Explore the rich history of the remarkable rivers and streams in our area and how they contribute to the quality of life in our local communities. Beginning in 1812 when Philadelphia became the first American city to provide fresh drinking water to citizens as a government service, water has played a significant role in the history of our region. Discuss the current state of our waterways and learn why water conservation and stormwater reduction management have become important issues. Learn about the affordable modifications, such as rain barrels, that you can do on your property and in everyday life to help improve water quality and preserve this precious resource.

Code: HG41001
Dates: May 17, 2018
Meets: 10:00 AM to 12 N
Location: Creutzburg Center
Instructor: Instructor Information
$39.00 Course Fee
Save $9 with a MLSN Membership

 

Come to Know the Plants

Plants are the foundation of any garden. Creating a successful, enjoyable space that works depends on choosing the right ones. Intimately knowing your plants makes gardening more rewarding, enjoyable and less work. Learn how great plants can come together to form a dynamic, self-reliant community. After a brief lecture, get ready to get your hands in the soil as we start to plant the new Creutzburg Center entrance garden.

Code: HG42001
Dates: May 3, 2018
Meets: 5:30 PM to 7:00 PM
Location: Creutzburg Center
Instructor: Chris Fehlhaber of Chanticleer Garden
$39.00 Course Fee
Save $9 with a MLSN Membership

Pitch in a Patch for Pollinators

Presented by Habitat Network, The Nature Conservancy, and The Cornell Lab of Ornithology

This spring, Pitch in a Patch for Pollinators. We know pollinators need habitat to thrive–can you commit just a little more space for a new pollinator patch? Each of us has a role we can play in stitching together vibrant, healthy habitat for our butterflies, bees, birds, bats, and various other pollinating wildlife.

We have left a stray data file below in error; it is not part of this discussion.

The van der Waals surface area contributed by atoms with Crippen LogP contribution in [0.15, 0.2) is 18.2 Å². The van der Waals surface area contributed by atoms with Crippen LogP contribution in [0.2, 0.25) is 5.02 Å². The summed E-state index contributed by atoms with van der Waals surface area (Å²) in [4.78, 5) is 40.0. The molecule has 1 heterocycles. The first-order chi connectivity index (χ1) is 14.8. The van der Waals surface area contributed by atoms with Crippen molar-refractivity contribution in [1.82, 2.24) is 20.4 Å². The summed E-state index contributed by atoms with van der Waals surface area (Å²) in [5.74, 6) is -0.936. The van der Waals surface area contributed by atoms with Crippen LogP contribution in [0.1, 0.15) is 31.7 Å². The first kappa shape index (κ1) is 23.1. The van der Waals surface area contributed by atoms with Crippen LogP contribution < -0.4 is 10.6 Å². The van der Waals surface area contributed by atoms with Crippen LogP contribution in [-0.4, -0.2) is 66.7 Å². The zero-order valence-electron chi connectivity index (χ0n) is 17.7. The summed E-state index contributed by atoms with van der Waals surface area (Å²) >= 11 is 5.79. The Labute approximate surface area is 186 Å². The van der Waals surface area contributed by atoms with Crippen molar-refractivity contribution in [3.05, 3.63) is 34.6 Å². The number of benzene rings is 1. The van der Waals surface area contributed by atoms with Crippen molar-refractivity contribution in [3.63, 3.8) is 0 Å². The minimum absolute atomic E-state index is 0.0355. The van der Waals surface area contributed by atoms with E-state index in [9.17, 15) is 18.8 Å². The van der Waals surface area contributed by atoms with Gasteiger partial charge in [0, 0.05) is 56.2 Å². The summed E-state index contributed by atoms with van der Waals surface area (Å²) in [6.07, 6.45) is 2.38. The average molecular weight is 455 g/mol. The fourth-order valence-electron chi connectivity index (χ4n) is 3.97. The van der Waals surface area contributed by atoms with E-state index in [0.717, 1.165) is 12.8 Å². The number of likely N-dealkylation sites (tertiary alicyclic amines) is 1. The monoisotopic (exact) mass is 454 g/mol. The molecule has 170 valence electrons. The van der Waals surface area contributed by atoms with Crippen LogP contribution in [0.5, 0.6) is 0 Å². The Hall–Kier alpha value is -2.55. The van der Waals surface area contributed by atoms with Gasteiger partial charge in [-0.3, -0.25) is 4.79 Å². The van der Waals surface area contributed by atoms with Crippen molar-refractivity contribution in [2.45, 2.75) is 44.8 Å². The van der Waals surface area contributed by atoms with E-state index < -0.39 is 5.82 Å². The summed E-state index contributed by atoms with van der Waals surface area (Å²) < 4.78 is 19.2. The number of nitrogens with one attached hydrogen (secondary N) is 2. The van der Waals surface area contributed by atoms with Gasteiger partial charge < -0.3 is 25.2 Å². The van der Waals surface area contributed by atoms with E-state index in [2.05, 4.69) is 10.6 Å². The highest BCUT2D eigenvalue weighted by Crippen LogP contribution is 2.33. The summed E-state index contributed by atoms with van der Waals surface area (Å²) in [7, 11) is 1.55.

http://content.yardmap.org/special-pages/pitch-patch-pollinators/

Art of Beekeeping

Learn about the rewarding and important art of beekeeping on the beautiful grounds of historic Harriton House. Visit the onsite hives in appropriate apiary costume (provided). See how a hive is constructed of frames and wax and how the bees are installed.

Code: HG61111
Dates: April 21, 2018
Meets: 9:30 AM to 12 N
Location: Harriton House
Instructor: I Harriton House
$45.00 Course Fee

A Yard Full Of Native Plants Is A Yard Full Of Well-Fed Birds

Taking in the beautiful purple blossoms as the scent of lilac floats on the air seems like a pretty idyllic backyard setting, but new research shows that not all plants are equal. That pretty lilac, porcelain berry, fragrant bush honeysuckle, and ruby red Japanese maple in your yard might look nice, but non-native plants like these consistently have fewer caterpillars than native plants, according to new research published in July in Biological Conservation. And that means less food for birds.

https://www.allaboutbirds.org/its-true-a-yard-full-of-native-plants-is-a-yard-full-of-well-fed-birds/

Removing Lawn to Make Way for More Habitat

Habitat Network, The Nature Conservancy and The Cornell Lab

“This article discusses several tried and true ways people remove lawn. From small patches to whole lawns–these techniques will get you started down the path to less lawn and more…pollinator flower beds? Trees? Shrubs? Veggie Garden? Your imagination is your only limit.”

http://content.yardmap.org/learn/removing-lawn-to-make-way-for-more-habitat/